Thursday, April 27, 2023
7pm Central Time (8pm ET, 6pm MT, 5pm PT) UTC -5
Zoom Link: click here
In light of the toxic train disaster in East Palestine, Ohio that began on Feb. 3, 2023, Kevin will provide updates on resistance to the unnecessary near-term launch of unprecedented, large-scale transportation of highly radioactive wastes. Whether bound for so-called “private” Centralized Interim Storage Facilities (CISFs) in the Permian Basin, or multiple federal “consent-based siting” CISFs yet to be named, irradiated nuclear fuel trucks, trains, and/or barges could impact tens of millions of Americans in thousands of communities across most states in the Lower 48. Severe accidents, or intentional attacks, could result in a radioactive catastrophe near a densely populated urban center, in the agricultural heartland, into major drinking water supplies, or other locations of national significance. Even so-called “routine” shipments are like Mobile X-ray Machines That Can’t Be Turned Off, with their own impacts on public health.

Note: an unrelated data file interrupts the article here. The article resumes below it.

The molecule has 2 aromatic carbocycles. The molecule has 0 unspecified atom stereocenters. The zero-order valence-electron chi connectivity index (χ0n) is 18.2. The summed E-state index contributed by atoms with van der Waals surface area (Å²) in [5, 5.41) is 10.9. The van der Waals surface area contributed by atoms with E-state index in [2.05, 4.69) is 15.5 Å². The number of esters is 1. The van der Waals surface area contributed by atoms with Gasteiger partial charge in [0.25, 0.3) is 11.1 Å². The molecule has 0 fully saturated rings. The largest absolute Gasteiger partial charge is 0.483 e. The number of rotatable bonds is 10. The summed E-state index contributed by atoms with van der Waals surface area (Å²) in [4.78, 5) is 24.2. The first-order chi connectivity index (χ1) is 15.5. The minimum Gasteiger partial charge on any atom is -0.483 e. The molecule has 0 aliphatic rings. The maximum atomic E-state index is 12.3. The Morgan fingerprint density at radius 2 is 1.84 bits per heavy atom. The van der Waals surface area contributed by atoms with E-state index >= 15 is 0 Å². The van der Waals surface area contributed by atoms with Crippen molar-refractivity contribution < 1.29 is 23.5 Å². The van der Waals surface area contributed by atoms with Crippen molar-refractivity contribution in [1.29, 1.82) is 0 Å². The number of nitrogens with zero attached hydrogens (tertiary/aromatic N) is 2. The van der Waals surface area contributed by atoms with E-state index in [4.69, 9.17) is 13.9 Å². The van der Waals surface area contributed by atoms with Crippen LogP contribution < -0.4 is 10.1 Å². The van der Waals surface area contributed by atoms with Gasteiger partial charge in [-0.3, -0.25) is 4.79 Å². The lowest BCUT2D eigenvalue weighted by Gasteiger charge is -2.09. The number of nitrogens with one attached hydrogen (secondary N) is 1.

Kevin will provide some history on how blocking bad nuke waste dumps has blocked unnecessary shipping dangers, and vice versa, both in this country, and in others.
Kevin Kamps has served as radioactive waste specialist in Washington, DC since 1999, first at NIRS until 2007, and at Beyond Nuclear since. He has focused on blocking unsafe, unsound, unacceptable high-level nuclear waste dumps, including the permanent geological repository targeted at Yucca Mountain, on Western Shoshone land in Nevada, as well as the consolidated interim storage facility (CISF) at the Skull Valley Goshutes Reservation in Utah.
Currently he is working in opposition to the CISFs proposed in New Mexico and Texas. In all these fights, he has educated communities from coast to coast about the risks of irradiated nuclear fuel transport — by road, rail, and/or waterway — that any and all such dumps would entail. Kamps has also served as a board of directors member for Don’t Waste Michigan since 1993, representing his hometown Kalamazoo chapter.